Definition of intact in English:

intact

adjective

  • often as complement Not damaged or impaired in any way; complete.

    ‘the church was almost in ruins but its tower remained intact’
    • ‘Part of the promise during purchase was that the collection would remain intact.’
    • ‘Although her brain was intact, she could just about blink and could barely speak.’
    • ‘Unfortunately it's missing the stills from the film, but the text is still intact.’
    • ‘You might want to stop and make sure they're still intact, and that the path you're on is your own.’
    • ‘The day of reckoning has past and somehow I managed to survive reasonably intact.’
    • ‘He has now departed with his respect and integrity intact and his reputation enhanced.’
    • ‘She was reported to be intact except for the heavy damage sustained to the stern.’
    • ‘Surely I am worth more to my family if my self-esteem is intact and I am living for me?’
    • ‘The Guardian says that the bus which allegedly had its windows blown out appeared to be intact on film.’
    • ‘If they had been left intact we would have had a city centre to be proud of with many modernised buildings.’
    • ‘The British Army could withdraw with its reputation in credit and its honour intact.’
    • ‘It was my first time on the wreck and I was surprised to find it lying intact and in pristine condition.’
    • ‘This provision should be allowed to remain intact and not be damaged by any new proposal.’
    • ‘Our most important task is always to keep our sense of being a person intact.’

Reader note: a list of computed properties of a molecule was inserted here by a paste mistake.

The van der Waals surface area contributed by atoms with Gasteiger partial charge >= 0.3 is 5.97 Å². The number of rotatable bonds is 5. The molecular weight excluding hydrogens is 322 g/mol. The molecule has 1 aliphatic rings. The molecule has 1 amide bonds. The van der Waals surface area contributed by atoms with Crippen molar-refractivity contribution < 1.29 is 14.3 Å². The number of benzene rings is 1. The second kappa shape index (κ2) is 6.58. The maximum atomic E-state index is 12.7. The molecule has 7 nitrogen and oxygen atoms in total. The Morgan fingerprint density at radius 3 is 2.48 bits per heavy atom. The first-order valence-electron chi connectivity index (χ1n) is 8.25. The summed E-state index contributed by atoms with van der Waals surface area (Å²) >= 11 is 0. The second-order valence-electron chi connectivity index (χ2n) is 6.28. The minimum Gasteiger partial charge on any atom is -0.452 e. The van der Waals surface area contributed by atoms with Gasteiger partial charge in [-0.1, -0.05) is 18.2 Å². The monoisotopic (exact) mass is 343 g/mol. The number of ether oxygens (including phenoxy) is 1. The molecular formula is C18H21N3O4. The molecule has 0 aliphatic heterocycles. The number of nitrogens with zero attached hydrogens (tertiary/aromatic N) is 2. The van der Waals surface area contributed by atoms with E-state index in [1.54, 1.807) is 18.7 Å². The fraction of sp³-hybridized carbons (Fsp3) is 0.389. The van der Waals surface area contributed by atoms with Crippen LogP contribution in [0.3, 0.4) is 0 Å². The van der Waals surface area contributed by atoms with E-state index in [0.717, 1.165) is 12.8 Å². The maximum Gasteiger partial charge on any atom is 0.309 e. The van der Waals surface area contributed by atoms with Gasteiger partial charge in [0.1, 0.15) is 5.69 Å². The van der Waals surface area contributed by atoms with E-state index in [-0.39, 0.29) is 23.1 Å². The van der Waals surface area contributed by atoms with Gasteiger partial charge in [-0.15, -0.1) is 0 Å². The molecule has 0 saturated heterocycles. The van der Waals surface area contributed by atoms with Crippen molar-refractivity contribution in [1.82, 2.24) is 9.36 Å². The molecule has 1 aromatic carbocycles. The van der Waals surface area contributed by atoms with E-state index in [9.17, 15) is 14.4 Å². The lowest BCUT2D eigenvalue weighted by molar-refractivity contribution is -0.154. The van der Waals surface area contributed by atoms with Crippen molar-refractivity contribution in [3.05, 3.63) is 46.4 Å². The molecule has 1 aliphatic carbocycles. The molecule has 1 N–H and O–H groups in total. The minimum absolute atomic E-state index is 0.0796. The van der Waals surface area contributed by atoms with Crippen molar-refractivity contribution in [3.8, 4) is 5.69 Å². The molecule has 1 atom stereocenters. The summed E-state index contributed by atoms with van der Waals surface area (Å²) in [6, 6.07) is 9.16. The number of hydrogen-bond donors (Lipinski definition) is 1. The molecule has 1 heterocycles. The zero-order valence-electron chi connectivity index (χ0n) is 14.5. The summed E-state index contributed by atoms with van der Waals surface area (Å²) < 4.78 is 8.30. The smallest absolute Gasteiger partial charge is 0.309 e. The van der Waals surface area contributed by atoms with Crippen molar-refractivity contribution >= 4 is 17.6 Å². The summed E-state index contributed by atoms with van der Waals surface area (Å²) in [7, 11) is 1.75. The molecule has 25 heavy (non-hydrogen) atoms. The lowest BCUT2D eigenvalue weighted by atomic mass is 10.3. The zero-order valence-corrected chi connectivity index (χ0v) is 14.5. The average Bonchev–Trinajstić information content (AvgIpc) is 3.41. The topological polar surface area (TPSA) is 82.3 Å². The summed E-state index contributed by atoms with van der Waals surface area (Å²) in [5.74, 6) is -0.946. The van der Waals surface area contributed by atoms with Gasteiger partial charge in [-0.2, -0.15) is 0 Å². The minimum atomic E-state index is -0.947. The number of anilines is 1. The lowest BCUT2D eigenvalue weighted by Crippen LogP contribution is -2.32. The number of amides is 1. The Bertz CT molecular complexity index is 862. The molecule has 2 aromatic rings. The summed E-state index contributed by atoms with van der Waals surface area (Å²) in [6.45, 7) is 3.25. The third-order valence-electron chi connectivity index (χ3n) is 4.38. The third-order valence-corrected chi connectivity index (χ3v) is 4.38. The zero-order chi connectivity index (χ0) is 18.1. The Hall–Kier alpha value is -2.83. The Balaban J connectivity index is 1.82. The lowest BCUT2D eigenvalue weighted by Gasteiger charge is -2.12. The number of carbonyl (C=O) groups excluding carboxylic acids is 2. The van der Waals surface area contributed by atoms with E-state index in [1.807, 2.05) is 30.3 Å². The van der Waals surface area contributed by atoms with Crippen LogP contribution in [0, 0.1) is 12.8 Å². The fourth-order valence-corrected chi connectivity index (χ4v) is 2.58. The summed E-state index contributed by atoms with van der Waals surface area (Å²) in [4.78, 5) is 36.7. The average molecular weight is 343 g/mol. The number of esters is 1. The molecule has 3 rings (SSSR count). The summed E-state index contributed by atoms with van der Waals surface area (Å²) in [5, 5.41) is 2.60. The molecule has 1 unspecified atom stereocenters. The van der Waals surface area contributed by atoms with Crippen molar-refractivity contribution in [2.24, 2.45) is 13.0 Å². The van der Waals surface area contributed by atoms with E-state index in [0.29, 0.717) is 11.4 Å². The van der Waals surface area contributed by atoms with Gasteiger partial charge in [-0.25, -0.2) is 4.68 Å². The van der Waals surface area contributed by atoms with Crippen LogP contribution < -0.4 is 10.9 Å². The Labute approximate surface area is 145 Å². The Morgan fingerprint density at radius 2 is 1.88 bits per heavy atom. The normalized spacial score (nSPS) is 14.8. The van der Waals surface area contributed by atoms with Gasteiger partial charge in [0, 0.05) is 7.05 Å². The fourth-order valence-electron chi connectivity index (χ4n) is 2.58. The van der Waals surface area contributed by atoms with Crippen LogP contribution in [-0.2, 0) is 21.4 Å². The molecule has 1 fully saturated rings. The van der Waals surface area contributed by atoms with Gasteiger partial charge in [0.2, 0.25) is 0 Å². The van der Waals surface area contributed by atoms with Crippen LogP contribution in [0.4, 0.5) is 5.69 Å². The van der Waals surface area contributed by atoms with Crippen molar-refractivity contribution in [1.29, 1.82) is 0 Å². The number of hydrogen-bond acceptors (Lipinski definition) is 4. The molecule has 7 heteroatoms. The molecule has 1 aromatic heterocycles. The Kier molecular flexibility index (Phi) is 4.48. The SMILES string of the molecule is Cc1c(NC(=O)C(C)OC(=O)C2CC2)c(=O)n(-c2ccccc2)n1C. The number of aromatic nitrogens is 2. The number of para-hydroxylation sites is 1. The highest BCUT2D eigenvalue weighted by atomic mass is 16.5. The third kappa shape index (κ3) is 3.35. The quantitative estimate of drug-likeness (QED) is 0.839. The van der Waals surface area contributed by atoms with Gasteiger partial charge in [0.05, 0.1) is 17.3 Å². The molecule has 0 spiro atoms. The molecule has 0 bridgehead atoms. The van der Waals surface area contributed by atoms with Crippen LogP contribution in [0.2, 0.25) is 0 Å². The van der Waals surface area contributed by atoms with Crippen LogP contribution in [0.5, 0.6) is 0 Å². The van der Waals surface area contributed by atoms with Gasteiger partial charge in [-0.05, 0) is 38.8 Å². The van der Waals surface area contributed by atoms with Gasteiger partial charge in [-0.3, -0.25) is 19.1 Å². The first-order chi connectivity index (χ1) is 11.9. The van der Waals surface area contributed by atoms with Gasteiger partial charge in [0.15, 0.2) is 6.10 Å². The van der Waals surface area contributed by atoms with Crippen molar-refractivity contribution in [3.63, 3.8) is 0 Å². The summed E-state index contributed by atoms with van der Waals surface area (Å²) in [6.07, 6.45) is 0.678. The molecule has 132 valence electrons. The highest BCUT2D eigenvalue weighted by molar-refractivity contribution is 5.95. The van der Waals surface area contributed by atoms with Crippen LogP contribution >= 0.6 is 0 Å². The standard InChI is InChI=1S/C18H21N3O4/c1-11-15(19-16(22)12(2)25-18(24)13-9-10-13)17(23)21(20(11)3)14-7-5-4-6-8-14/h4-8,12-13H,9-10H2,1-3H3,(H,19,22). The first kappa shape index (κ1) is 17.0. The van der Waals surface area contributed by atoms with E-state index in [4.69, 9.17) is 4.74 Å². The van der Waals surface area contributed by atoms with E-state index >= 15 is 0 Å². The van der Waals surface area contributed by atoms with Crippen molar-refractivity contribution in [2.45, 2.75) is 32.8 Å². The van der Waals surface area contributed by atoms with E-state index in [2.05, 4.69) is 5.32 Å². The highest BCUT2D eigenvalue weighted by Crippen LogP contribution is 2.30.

• ‘The main mast, which is lying across the front deck, had its cylindrical shape intact.’
    • ‘Most of the eggs remained intact and some were even decorated by the children.’
    • ‘The egg remains perfectly intact while it is in free fall under the action of gravity.’
    • ‘Holes were punched in four windows at the post office but the security glass remained intact.’
    • ‘The fifty buck fine would have been a small price to pay to have kept my integrity intact.’
    • ‘You must be more or less intact at death and not suffering from certain specified diseases.’
    whole, entire, complete, unbroken, undamaged, unharmed, uninjured, unimpaired, unflawed, faultless, flawless, unscathed, untouched, unspoilt, unmutilated, unsevered, unblemished, unmarred, unmarked, perfect, pristine, inviolate, unviolated, undefiled, unsullied, in one piece
    View synonyms

Origin

Late Middle English: from Latin intactus, from in- ‘not’ + tactus (past participle of tangere ‘touch’).

Pronunciation

intact

/ɪnˈtakt/